Rick Del Monte Talks to Architecture & Culture Korea Magazine

  • Jan 7, 2016

Rick Del Monte, Chief Design Officer, recently participated in an interview with Architecture & Culture Magazine Korea to discuss the NS HomeShopping mixed-use development. Perhaps the most anticipated development in Pangyo, South Korea, in recent years, the NS HomeShopping Development is located in the heart of a high-tech development area. Designed by Beck, the mixed-use facility is expected to heighten retail activity and boost the local economy.

Here’s an inside look at the discussion:

What were the owner’s special requirements for this project?

The owner wanted a six-story parking garage, with two levels of retail space, and a HomeShopping television studio on the top floor. He also wanted the design to be iconic and to stand out within this context. This is a new office district with many new buildings, but with very little parking and almost no retail or service spaces. As such, this is the most “public” of buildings and needed to be clearly visible within its context.

How did the owner’s personality play a part in the design?

The owner is one of the most dynamic entrepreneurs in Korea, having created a major corporation from scratch. He is also a person whose success is based on being very creative and open to new ideas. When we design projects for him we want the buildings to reflect the same level of creativity and uniqueness as his personality.

What kinds of challenges did you encounter in the design process and how did you resolve them?

The major challenge was to translate the owner’s ambitions and desires into three-dimensional form. An owner will typically describe what they want in words that are imprecise in defining a visual image. It takes a period of exploration, and the development of multiple options to understand the owner’s vision and arrive at a solution. This is not a passive process. In this case we worked hard to expand his ambitions for the building and to open his mind to new ideas.

We developed multiple conceptual ideas from several designers, that were then presented to the client. Many of these were not even buildings, but abstract ideas to help the owner expand his thinking. The owner was a key participant in the process and in many cases made significant contributions to the final design. As a group we selected the design direction and often referred back to the original conceptual idea during the development of the project.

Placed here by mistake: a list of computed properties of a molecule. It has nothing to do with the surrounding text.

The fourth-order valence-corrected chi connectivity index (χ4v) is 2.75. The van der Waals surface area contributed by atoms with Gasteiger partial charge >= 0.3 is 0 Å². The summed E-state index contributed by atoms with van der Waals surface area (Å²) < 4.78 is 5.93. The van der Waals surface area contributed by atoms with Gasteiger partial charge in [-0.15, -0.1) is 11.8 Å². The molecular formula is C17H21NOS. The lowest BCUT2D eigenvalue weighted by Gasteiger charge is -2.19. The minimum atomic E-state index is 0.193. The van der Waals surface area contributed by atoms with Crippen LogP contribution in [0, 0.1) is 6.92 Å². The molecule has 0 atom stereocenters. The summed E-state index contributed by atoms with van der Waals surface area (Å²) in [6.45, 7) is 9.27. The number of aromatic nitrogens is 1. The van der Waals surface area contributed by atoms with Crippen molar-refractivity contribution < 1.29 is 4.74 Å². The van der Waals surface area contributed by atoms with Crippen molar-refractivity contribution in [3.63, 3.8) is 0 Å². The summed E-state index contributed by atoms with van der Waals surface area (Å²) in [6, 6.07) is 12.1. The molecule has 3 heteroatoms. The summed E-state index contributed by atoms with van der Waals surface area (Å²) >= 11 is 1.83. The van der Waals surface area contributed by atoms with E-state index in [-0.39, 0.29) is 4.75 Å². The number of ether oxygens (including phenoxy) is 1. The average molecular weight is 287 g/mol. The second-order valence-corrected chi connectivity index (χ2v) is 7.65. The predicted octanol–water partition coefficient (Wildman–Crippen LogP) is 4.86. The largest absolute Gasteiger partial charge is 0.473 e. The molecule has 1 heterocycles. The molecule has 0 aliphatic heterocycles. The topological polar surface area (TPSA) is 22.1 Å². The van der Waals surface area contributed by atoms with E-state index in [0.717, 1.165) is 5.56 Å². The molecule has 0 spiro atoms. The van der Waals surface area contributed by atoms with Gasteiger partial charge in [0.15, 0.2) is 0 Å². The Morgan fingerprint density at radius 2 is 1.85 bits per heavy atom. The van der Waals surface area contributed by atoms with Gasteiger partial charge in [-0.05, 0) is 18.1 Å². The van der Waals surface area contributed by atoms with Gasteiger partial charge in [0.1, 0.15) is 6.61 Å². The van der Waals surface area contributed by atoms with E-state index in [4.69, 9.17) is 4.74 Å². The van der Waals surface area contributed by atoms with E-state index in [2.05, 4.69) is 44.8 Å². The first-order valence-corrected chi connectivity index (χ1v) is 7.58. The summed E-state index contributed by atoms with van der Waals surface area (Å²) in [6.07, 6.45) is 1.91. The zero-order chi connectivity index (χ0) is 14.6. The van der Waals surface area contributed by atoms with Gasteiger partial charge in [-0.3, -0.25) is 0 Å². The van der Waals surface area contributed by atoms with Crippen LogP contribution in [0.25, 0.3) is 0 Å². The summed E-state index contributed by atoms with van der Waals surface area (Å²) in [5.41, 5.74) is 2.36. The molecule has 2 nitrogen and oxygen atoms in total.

What were the main characteristics of the site, and how did you reflect them in the design?

The building is located in a district of new office buildings. All of them have been built within the last ten years and all of them of a consistent height. These new buildings are also of a consistent high quality. An exposed concrete parking deck did not seem appropriate for this location. This building, as a public garage and retail center will serve most of the occupants in the district and needed to be easy to find, and easy to circulate through and use.

The project was tightly defined: a black box television studio of fixed dimensions, a six-story parking deck and two levels of retail space. Our solution was to wrap these elements with a fabric, a sort of skirt that would unify the building into a cohesive whole. To gain access to the retail spaces at the ground floor we would then lift this skirt at the corners, which would also give a dynamic quality to the composition. The fabric for this skirt is a custom woven stainless steel mesh. We varied the density of this mesh creating a rectangular pattern that works with the rectangular pattern of the parking garage structure behind it, resulting in a richer and more complex composition. The skirt not only lifts, but also pulls away from the building at the corners, exposing the illusion that it creates.

What kind of space do you want to create with this project? 

At the street level our goal was to create a very dynamic space that would integrate with the circulation patterns in the district and draw many people through the building. At the northeast corner of the building, the stainless steel skirt lifts to create a two-story space intended to draw people into both the ground level and lower level spaces. Additional diagonal paths increase the permeability of the ground level integrating the building into the circulation patterns of the district.

What were the major issues to proceed with the design?

The major issue was to take three tightly defined programmatic elements, weave them into a visually cohesive whole, and integrate them into the district.

What is main material of the building and why do you select it?

This building has a very honest use of materials: concrete, stainless steel and glass. The concrete is for the structure, the glass defines the enclosed elements, and the stainless steel fabric is a shimmering enclosure. These materials were selected for their visual qualities, their honesty and their durability. Other than occasional washing the building should require very little long-term maintenance.

How did you integrate these materials into the building?

The challenge of the project was to take a parking structure, typically something massive and inert, and turn it into something lighter and more dynamic. The stainless steel fabric provided us with a material that, through its reflectivity and transparency, creates a constantly changing surface. When reflecting the sun it can appear dense and opaque, but at night it seems to be completely transparent. This changing quality throughout the day gives the building its life and makes it a much more interesting participant in the life of the district.

The complete article (in Korean) along with photos of the project are available in this issue of Architecture & Culture Magazine.